Premarket stocks: This is what will move the markets this year

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New York

Welcome to the first trading day of 2023. Markets are rising, but they’re not resting just yet – if the past year has taught us anything, it’s to expect the unexpected.

The S&P 500 and Dow hit record highs on the first trading day of 2022. Later that week, Federal Reserve minutes highlighted growing concerns about rising inflation and indicated that officials were considering a rate hike. Since then, stocks and bonds have been hit by the Fed’s hawkish policy, geopolitical chaos, the Covid shutdown, and more. Trillions of dollars were removed from the world markets because it was beaten by.

So what’s on the radar this year? Here are the top market-shaping stories of the past year that will follow us through 2023.

Inflation, the Fed and the recession

Inflation was the market’s top story last year – prices rose around the world, forcing central banks to raise interest rates more than 300 times together.

Inflation in the United States hit a four-decade peak of 9.1% in June, and the Federal Reserve raised rates aggressively in response.

By the end of the year, Fed officials raised the rate at which banks borrow money overnight from each other to a range of 4.25% to 4.5%, the highest since 2007.

These rate hikes were intended to cool the economy and reduce inflation, but now analysts and economists fear things have cooled too much and a recession is imminent. The question is: How bad will it get?


China’s zero-Covid policy has kept large swaths of the country on lockdown for the past three years — stifling business, upsetting citizens and global trade.

Now, Beijing is moving away from its strict policy protocol, and expectations are high for the world’s second-largest economy.

But economists say the reopening process is likely to be volatile. They expect that the country’s economy will be in a difficult situation this year.

Russia and Ukraine

In late February, Russia invaded Ukraine, launching a protracted war that would send global food and fuel prices skyrocketing. Now Europe is engulfed in an energy crisis.

Fatih Birol, the head of the International Energy Agency, and Ursula von der Leyen, the head of the European Commission, have warned that Europe may face a shortage of 27 billion cubic meters of natural gas in 2023. This is equivalent to about 7% of the region’s annual consumption.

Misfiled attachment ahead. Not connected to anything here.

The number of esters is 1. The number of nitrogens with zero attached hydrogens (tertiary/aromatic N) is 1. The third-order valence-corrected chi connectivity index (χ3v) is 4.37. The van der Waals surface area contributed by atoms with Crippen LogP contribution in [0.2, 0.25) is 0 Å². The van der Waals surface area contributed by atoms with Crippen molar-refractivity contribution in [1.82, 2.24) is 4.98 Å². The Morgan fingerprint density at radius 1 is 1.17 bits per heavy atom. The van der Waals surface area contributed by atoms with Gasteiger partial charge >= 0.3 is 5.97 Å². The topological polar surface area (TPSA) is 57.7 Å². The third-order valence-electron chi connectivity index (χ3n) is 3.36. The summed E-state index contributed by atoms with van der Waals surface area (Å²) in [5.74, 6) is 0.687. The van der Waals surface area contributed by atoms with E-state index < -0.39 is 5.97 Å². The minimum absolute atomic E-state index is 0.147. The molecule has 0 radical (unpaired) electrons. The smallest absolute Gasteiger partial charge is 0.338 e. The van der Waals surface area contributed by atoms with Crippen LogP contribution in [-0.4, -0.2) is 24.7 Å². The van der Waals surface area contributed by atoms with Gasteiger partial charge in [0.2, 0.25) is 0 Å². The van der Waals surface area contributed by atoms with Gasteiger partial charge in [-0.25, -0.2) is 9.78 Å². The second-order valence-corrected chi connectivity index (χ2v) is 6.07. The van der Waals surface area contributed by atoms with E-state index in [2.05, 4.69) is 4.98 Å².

Russia, which sends about 60 billion cubic meters of gas to the European Union during 2022, may completely stop the flow. It may also cut oil production in response to Western price hikes.

SBF and crypto winter

It has been a very bad year for cryptocurrency. In 2022, the value of bitcoin fell by more than 64% as the Fed raised interest rates and investors decided on risk-averse, bear market strategies.

Last year, the cryptocurrency world was also rocked by the shocking death spiral of digital currency exchange FTX and the subsequent indictment of its founder Sam Bankman-Fried on eight felony charges, including fraud and conspiracy.

Elon Musk can add another record to his list of accomplishments: founder, CEO, world’s richest man, SNL host, and now… the first person to lose $200 billion in wealth, according to a Bloomberg report.

But don’t cry for Musk just yet. The CEO of Tesla, SpaceX and Twitter is currently worth $137 billion, according to the Bloomberg Billionaires Index. This makes him the second richest person in the world after LVMH Chairman Bernard Arnault. But at its peak in November 2021, Musk’s net worth was $340 billion.

My colleague David Goldman reports that the decline is largely due to the bulk of Musk’s wealth being in Tesla, whose shares are down 65% in 2022.

Last year, demand for Teslas weakened as competition from established automakers increased in electric vehicles. The company missed growth targets and cut production in China. Fourth quarter shipments announced on Monday missed Wall Street estimates.

Musk’s $44 billion purchase of Twitter hasn’t helped Tesla’s stock or Musk’s personal fortune, either. Musk, Tesla’s largest shareholder, has sold $23 billion worth of Tesla stock since his interest in Twitter went public in April.

It’s not all doom and gloom out there. After all, we are not in recession yet. My colleague Matt Egan, a cautious optimist, recently explained why we could be in for a soft landing in 2023.

  • Hiring remains surprisingly steady. The economy added 263,000 jobs in November and the unemployment rate was just 3.7%, down sharply from around 15% in the spring of 2020.
  • The cost of living is still very high, but inflation has peaked. Consumer prices rose 7.1% year-on-year in November, marking the fifth straight month, cooling significantly from June’s 9.1% increase. This is also the lowest annual inflation rate in nearly a year.
  • Gas prices fell after the price of a gallon rose above $5 for the first time in June. The national average for regular gasoline rose to about $3.22 a gallon in recent days, but fell to an 18-month low of $3.10.
  • Real wages are rising faster than consumer prices, a significant change that could give consumers the strength to continue spending next year.
  • Fed officials have signaled that they may be ready to end their inflation-fighting campaign in late winter or early spring.

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